Real Talk: Dear Me

At the ripe old age of 30, I’m finding that the words “When I was their age…” fall out of my mouth a lot more - specifically for this time of year.

And by this time of year, I mean graduation season.

I’ve always thought of my life in the format of semesters (even eight years later), and working on a college campus has only amplified that.

Like clockwork, the patterns of each semester emerge:

Summer is full of time for renewal and planning.

Fall is full of excitement and new EVERYTHING.

Spring is full of nostalgia, with a mixture of apprehension and excitement for what’s to come thrown on top for good measure.

Currently, high schools and colleges are moving forward at a rapid pace to wrap up the year and to send their baby birds out of the nest.

Even at The Children’s Center for Communication and Development, we have children who will graduate out of our program and move on to the next phase of life - kindergarten.

I’m surrounded by all of the graduation things at different levels of emotion, and I can’t help but remember how the Mays of 2005 and 2009 felt for me.

So, if I were to travel back in time for a bit… this might be what I would tell the 18 and 22-year-old versions of myself.

Don’t be afraid to make mistakes.

Life is not black and white and you will learn from living in the gray. That sounds boring, right? I hear you. But, hear me out...

Not only will gray become your favorite color, but you’ll learn that life is found in the midst of it. Life is not black and white, and the gray is where you figure it all out.

It’s where you make mistakes.

It’s where you pick yourself up after falling.

It’s where you create alternate paths when the one you ventured down was a dead-end or sent you in the very direction you didn’t need to be.

Take it from me! Fear of failure can hold you hostage. Don’t let it.

Embrace failing as a way to learn, a way to grow.

Your stubbornness provides a good story from time to time. But, if you let up on that just a tad, you might just escape a few situations less scathed.

Find your village.

In 10-15 years, your greatest treasure in life will be your family. Right after them? Your friends.

Don’t believe the lies your introverted-self will tell you about not needing a whole lot of people. That internal voice is lying to you because sometimes it’s uncomfortable to be vulnerable. It’s okay to be vulnerable.

Throughout your journey, you’ll be lucky to meet all types of people who come from all types of places. But your village? Those people who stick with you through the celebrations and the heartbreak? They are keepers.

You do a pretty darn good job of finding people who challenge you and who provide friendships you can’t live without. I won’t spoil it too much, you’ll see soon enough.

Be kind to yourself.

You go through some pretty rocky phases with self-acceptance. There’s only one you. Use your self-talk wisely, and know that you really are fearfully and wonderfully made.

In the words of the good Doctor - “There’s no one who is you-er than you!”

Don’t be too afraid of heartbreak.

Heartbreak is real and it will happen to you a few different times.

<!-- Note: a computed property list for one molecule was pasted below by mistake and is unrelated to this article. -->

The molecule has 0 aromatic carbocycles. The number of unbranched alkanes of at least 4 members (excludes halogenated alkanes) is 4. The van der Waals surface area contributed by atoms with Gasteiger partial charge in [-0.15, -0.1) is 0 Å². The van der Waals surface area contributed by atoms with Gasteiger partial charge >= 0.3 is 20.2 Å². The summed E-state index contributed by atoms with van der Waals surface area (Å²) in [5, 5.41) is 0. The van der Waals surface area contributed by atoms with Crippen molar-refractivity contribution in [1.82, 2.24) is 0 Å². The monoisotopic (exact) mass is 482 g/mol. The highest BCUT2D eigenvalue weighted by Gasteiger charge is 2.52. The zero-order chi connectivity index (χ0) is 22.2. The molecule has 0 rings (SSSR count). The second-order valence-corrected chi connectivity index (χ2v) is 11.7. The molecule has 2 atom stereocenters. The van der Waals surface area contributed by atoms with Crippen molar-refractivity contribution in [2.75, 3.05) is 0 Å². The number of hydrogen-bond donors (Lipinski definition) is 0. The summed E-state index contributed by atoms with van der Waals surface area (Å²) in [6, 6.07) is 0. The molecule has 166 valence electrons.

It will hurt.

You will cry (ugh, I know - it’s awful).

You will experience deep-seated sadness.

You will feel vulnerable.

There’s that word again. As a sidenote… you aren’t really great with this feeling, but you later learn how important it is to be vulnerable. This is a part of your story I wouldn’t dare change.

While heartbreak is very real and you will go through some tough times, be hopeful. Because on the other side of heartbreak, you learn about what it means to be strong. And that… that is probably the best story of all.

Go. Do. Live.

You are used to the narrow path that is created out of a life of boundaries and rules. To this day, you are still a hardcore rule follower. Your village will help with this, but you’ll also learn that those boundaries have a time and place.

Don’t be too alarmed… but, you’ll need to release the reigns a bit. AND IT WILL ALL BE OKAY. Matter of fact, sometimes it will be fun.

Let it provide you a foundation for going, doing and ultimately - living. And while we’re talking about living…

Dance whenever you can. No one will make fun of you… at least not to your face; and even if they do, no one will remember it in a day or two.

Go to late-night movies and take advantage of your night-owl tendencies while you can. That whole “enjoy it, it doesn’t last” thing that people tell you? Well, it’s accurate. And, one day you’ll be in bed by 9:30 each night because you just don’t function unless you have seven to eight hours of sleep.

Travel to the places you’ve always wanted to go and experience other cultures. Playing catch-up in your late 20s is a lot harder (and way more expensive).

Go to every concert possible. Live music is a gift and you’ll try like hell to catch up in your 30s.

Know deeply that going and doing doesn’t ALWAYS need to be mapped out to a deliberate T. You’ll later meet a friend named Kim Wilson and she’ll tell you to live your life to its full depth and width. It will hit you square in the gut.

Learn it early.

Live it out.


When Samantha isn’t celebrating the end of the Spring Semester with her littles at The Children’s Center, she can be found planning her itinerary for Hangout Music Festival.

If something Samantha wrote made you laugh, cry, or yell in anger - let her know at